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When Good Disks Go Bad - Part 2

by Alan German

As noted in Part 1 of this article, the Lost Partition Recovery and Damaged Partition Recovery modules of MiniTool’s Power Data Recovery software are applicable to the partition structure of hard drives. What we need to test these modules is a hard disk with either a lost or a damaged partition.

Here is where Jeff Dubois rides his white charger to our rescue, or – perhaps having tired of flogging two dead horses – hands over a couple of hard drives for experimentation. Jeff’s disks had been busy working in a “Just a Bunch Of Disks” (JBOD) array before being replaced when they started to make strange noises.

The individual drives each had a 1 TB capacity but, as with the SDcard we encountered in Part 1 of this article, Windows’ File Explorer refused to acknowledge the existence of any file system on either disk. Similarly, the Disk Management utility showed each disk as not being initialized and having 931 GB of unallocated space.



One of the 1 TB drives was loaded into an All-in-1 Docking Station which connected to the computer through a USB port. The Damaged Partition Recovery module of Power Data Recovery wasn’t of any help since it didn’t show the drive in the list of available drives and partitions. Consequently, the Lost Partition Recovery module was employed.

The test disk was selected from the list displayed in this module and a Full Scan conducted on the hard drive. Given the large capacity of the drive, the time required for the scan was of the order of eight hours. Needless to say, the computer was left to process the drive overnight.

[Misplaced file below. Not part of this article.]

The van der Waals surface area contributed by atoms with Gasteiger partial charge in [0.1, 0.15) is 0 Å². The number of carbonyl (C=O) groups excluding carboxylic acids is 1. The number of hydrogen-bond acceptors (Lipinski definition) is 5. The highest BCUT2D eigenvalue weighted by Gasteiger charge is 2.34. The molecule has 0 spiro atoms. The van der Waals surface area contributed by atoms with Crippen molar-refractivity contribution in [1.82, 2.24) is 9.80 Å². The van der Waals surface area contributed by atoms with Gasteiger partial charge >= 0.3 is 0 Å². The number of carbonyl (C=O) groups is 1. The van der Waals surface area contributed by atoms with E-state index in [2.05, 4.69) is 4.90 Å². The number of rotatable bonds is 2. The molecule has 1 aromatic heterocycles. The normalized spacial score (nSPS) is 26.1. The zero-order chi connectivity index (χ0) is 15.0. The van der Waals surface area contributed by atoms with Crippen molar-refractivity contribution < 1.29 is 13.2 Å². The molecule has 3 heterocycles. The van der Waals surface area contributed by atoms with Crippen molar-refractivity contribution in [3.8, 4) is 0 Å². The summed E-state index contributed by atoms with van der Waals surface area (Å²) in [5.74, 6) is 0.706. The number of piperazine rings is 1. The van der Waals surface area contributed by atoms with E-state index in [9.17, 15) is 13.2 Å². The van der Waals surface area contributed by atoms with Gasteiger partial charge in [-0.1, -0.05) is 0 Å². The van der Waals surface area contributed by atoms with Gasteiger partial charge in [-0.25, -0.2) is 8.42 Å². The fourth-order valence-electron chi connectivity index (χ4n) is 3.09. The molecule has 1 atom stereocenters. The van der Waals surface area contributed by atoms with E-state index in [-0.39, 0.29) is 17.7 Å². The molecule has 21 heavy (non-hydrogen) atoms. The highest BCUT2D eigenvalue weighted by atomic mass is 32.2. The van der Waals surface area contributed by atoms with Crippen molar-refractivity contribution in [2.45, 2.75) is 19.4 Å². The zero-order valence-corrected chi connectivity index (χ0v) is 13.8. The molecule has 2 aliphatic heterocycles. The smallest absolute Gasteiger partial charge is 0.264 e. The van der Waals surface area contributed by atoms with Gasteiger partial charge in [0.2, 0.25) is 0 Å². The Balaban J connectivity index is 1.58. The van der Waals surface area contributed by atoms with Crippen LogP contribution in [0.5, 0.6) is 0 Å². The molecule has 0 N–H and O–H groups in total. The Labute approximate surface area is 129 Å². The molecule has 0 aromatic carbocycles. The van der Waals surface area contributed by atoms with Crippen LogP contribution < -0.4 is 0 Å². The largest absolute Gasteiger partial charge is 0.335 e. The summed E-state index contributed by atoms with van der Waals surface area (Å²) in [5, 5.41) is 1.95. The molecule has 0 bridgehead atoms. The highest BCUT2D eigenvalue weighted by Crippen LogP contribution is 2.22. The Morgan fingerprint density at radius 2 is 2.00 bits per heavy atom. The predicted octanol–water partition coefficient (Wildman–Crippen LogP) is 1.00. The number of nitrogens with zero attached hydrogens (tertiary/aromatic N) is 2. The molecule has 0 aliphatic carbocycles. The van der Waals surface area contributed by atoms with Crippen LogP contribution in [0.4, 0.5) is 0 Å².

The results of the scan were somewhat confusing. The recovery software claimed to have identified 201 disk partitions. Now, even though this disk had been in use for some time, it seems highly unlikely that it had ever contained 200 individual partitions. Even stranger was the indication that a total of 257.97 TB in 423,710 files had been found. Now, finding 250 TB on a 1 TB drive seems like quite a remarkable feat!
The partitions that had been located were listed in the form: Partition 1 NTFS, Partition 2 NTFS, etc. Each partition was nominally several tens of GB in size, and contained thousands of files and folders. Not really knowing where to start, the choice was made to look at the contents of the first listed partition. In particular, Jeff was interested in trying to recover some WordPerfect files, so the initial investigation was undertaken in the RAW Files/Word Perfect Document folder.

This proved not to be particularly helpful. All of the files were listed in the form file1.wpd, file2.wpd, etc. The recovery software appeared to have grouped the WPD files together but had been unable to recover the original file names. Furthermore, attempting to open these files revealed a further problem. Some files appeared to have been recovered successfully, e.g. there were a number of letters and the odd software manual that were easily read. However, many files just contained pages of “garbage” (ASCII) characters or could not be opened at all.

Jeff had further specified that the documents he wished to recover were associated with his university law courses and all had filenames in the form LAW*.wpd. Power Data Recovery provides a Find option so this was used to search the recovered information for this wildcard filename.

At this point, a bug (or a feature) was found in the software. Each press of the Find option produced a listing for one file. Firstly, the file $Dir9316/LAWS5903W.wpd was identified. A second search located the file $Dir9335/LawSociety.wpd. However, subsequent Find commands just cycled between these two files, and the process continued in a seemingly endless loop.

However, the really bad news was that even though only two “LAW” files were identified in this manner, both of them contained unreadable ASCII characters. So, there was no useful recovery using this method.